Cancer in silico Drug Discovery

Large-scale cancer data sets such as The Cancer Genome Atlas (TCGA) allow researchers to profile tumors based on a wide range of clinical and molecular characteristics. Subsequently, TCGA-derived gene expression profiles can be analyzed with the Connectivity Map (CMap) to find candidate drugs to target tumors with specific clinical or molecular phenotypes. This represents a powerful computational approach for candidate drug identification, but due to the complexity of TCGA and technology differences between CMap and TCGA experiments, such analyses are challenging to conduct and reproduce. CiDD (Cancer in silico Drug Discovery) is a computational drug discovery platform that addresses these challenges. CiDD integrates data from TCGA, CMap and the Cancer Cell Line Encyclopedia (CCLE) to perform computational drug discovery experiments, generating hypotheses for the following three general problems: 1) determining whether specific clinical or molecular phenotypes induce gene expression signatures, 2) finding candidate drugs to repress these expression signatures, and 3) identifying cell lines that resemble the tumors being studied for subsequent in vitro experiments. The input to CiDD is a clinical or molecular characteristic. The output is a biologically annotated list of candidate drugs to target that characteristic and a list of cell lines for in vitro experimentation. We applied CiDD to identify candidate drugs to treat colorectal cancers harboring mutations in BRAF. CiDD identified EGFR and proteasome inhibitors, while proposing five specific cell lines for in vitro testing. CiDD facilitates phenotype-driven, systematic drug discovery based on clinical and molecular data from TCGA.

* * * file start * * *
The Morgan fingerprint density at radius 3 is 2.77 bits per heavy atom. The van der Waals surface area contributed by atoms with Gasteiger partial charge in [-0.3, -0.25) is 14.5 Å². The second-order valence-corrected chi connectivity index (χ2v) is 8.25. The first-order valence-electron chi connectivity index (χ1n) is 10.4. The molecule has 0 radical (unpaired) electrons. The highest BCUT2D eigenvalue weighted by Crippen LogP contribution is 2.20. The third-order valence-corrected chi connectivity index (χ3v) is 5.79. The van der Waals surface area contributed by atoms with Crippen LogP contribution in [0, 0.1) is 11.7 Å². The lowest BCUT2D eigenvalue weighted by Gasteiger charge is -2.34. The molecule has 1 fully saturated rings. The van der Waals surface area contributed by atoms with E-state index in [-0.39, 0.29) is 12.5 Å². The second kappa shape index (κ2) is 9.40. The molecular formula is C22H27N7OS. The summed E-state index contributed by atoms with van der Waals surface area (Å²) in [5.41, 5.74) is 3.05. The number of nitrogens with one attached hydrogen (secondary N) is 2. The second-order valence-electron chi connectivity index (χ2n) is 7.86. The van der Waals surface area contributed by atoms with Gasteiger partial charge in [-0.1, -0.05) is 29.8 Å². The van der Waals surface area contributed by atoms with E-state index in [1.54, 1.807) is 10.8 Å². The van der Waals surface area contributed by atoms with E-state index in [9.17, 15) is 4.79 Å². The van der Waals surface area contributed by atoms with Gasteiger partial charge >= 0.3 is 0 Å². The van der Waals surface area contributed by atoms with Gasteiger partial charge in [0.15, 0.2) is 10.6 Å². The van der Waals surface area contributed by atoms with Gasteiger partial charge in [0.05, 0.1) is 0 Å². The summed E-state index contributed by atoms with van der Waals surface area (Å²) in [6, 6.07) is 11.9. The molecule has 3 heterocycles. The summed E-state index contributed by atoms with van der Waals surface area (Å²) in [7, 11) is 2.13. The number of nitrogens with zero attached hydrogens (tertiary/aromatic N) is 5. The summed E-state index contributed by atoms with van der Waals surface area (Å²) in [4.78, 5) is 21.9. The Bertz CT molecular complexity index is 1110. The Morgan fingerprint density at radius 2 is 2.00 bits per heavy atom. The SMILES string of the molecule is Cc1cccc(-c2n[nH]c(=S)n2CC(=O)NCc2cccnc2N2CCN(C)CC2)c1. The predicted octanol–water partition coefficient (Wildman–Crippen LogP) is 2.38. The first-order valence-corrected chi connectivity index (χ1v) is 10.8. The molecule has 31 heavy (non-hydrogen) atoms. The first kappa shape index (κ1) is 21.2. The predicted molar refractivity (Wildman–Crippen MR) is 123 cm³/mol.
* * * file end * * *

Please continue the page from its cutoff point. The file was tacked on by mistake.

CiDD requires the use of data sets produced by several institutions and working groups. Registration is required for the download of some of these data sets as described in the user documentation. TCGA data use policy and publication guidelines warrant the responsible use of TCGA data. Please note that downloading CiDD constitutes an acknowledgement that you, and any collaborators who use CiDD, will conduct research and publish in accordance with TCGA guidelines on responsible use of data found at the NIH.

CiDD was developed by Anthony San Lucas with assistance from Jerry Fowler, Eduardo Vilar Sanchez, and Paul Scheet.

CiDD is freely available with a GNU GPL version 3 license (

Please register to obtain the CiDD software.

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